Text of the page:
An explanation from a noted textual scholar, as to why literal interpretation of the bible is simply not possible. His question is "where is the actual bible you're taking literally?" The one we have is an amalgam of manuscripts, few of them complete, many of them fragments no bigger than a matchbook, copied, recopied over millennia, with many mistakes, many intentional changes on the part of scribes, and thousands of differences, all regularized...
  • Martin Pierce
    There were minor variations in the New Testament manuscripts. This is old news. Unfortunately, Ehrman, a former fundamentalist Christian, thinks it's such a big deal that it casts doubt on the veracity of the Christian faith. Practically nobody agrees, except for people like atheists who already have a bone to pick with Christians. The truth is that no other ancient text is as well supported as the New Testament. Minor variations are to be expect...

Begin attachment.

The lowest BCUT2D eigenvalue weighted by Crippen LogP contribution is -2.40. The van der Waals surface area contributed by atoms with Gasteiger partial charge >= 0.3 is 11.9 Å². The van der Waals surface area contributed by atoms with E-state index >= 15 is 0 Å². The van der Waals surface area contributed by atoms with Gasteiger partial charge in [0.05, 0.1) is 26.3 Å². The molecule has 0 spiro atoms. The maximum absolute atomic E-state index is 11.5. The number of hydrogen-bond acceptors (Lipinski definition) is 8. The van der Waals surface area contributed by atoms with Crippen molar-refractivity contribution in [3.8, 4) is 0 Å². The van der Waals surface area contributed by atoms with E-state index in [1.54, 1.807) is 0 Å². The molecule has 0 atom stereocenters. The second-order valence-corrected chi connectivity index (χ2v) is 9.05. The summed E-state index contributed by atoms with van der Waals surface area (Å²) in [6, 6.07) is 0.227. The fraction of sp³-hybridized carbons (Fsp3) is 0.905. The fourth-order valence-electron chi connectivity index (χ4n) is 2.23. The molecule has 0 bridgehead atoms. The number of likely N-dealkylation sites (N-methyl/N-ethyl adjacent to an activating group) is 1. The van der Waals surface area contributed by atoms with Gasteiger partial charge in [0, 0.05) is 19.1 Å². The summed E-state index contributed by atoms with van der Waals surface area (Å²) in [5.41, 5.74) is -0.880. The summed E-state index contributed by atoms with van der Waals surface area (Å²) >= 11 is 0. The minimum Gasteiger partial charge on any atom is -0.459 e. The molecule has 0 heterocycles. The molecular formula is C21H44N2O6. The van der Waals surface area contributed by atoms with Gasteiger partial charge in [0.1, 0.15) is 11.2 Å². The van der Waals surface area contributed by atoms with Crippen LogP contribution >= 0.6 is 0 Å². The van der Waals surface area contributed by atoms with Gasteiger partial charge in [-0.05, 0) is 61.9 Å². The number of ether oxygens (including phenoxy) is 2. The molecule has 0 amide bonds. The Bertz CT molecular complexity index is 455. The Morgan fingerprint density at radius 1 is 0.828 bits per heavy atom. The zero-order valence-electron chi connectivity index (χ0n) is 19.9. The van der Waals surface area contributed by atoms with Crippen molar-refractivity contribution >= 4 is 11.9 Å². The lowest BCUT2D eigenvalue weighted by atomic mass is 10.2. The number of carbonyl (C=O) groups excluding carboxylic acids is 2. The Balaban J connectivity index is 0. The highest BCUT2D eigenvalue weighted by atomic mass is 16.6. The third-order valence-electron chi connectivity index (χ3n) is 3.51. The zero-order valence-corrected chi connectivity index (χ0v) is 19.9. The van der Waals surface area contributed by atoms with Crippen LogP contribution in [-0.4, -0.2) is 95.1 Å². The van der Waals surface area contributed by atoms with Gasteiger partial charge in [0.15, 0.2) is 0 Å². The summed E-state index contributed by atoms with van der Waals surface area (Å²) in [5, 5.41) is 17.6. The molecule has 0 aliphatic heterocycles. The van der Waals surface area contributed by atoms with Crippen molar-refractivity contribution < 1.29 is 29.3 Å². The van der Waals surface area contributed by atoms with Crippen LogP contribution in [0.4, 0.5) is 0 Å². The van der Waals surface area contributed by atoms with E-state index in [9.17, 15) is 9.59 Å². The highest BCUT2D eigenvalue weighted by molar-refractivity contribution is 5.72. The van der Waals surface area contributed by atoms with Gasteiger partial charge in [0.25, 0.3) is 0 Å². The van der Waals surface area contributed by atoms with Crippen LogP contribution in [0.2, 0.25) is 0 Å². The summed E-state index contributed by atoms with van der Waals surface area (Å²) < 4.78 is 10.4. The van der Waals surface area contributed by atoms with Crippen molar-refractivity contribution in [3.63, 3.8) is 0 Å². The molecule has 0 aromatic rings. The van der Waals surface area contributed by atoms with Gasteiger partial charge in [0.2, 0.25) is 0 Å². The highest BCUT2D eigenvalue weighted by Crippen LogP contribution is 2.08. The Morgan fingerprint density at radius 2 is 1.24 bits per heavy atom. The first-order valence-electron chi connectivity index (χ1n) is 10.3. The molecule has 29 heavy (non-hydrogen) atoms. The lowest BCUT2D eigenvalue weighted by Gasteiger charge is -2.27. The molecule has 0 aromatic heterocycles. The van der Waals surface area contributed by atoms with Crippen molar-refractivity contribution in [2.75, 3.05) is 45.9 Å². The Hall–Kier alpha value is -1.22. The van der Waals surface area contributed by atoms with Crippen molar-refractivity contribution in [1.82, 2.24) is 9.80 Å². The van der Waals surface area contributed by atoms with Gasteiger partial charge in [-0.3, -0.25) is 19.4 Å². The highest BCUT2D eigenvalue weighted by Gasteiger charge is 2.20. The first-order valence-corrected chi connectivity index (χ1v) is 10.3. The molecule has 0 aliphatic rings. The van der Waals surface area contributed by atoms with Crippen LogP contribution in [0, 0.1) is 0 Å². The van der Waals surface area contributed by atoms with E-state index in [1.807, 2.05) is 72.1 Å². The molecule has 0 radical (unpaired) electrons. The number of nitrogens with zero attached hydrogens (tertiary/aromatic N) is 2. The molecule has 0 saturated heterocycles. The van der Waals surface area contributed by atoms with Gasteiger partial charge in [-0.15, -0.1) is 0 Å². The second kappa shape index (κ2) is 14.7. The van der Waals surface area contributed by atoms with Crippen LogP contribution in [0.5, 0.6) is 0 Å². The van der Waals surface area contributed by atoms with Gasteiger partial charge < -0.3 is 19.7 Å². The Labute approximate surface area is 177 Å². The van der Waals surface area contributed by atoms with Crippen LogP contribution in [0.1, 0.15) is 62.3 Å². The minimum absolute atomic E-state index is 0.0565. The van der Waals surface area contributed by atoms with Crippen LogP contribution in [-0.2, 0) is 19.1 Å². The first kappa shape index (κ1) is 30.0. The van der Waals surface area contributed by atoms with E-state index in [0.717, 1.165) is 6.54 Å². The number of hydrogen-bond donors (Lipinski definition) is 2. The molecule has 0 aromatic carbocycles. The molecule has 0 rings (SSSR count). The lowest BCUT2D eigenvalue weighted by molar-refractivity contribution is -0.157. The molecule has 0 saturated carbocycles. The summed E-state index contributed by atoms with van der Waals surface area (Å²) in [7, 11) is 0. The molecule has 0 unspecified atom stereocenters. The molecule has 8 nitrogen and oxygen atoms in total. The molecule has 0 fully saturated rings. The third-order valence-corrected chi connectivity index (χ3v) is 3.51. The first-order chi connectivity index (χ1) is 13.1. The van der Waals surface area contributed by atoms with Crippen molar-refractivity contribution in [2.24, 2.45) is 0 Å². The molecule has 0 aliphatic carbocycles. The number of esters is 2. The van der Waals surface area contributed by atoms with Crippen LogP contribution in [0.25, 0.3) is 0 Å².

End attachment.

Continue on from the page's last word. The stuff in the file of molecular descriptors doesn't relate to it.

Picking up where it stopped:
• Aaron Jordan
    I listened to this book as an audiobook. I generally enjoyed much of this book and found it to be very interesting. On the other hand, I also sensed that the author was writing with an agenda that missed the mark. He seemed to be relishing the prideful pleasure of iconoclasm as he set himself up as the smartest man in the room to enlighten us poor simpletons who actually believe in the Bible. I suppose I should also blame the narrator for the smu...
  • آدم زمین زاد
    This book is fascinating and deep. It presents the history of documentation,translation and transmission of the New Testament in a critical way. There are more variations among the 16000 old manuscripts available than the words in the New Testament. The reasons for these variations were illiteracy of scribers , mistakes, theological differences, worldviews etc. In short the inspired words of God were altered by humans. The question is if God didn...
  • Erik Graff
    Ehrman claims that this, his overview of the formulations of what have come down to us as the texts of the Christian Scriptures, is a work that hadn't been done before. That is a bit of an overstatement. Any work of textual criticism applied to this corpus must needs cover such ground. Such originality as there is to Jesus Misquoted is in its engagingly accessible style.Usually I find self-reference off-putting when used in scholarship. In this c...
  • Heather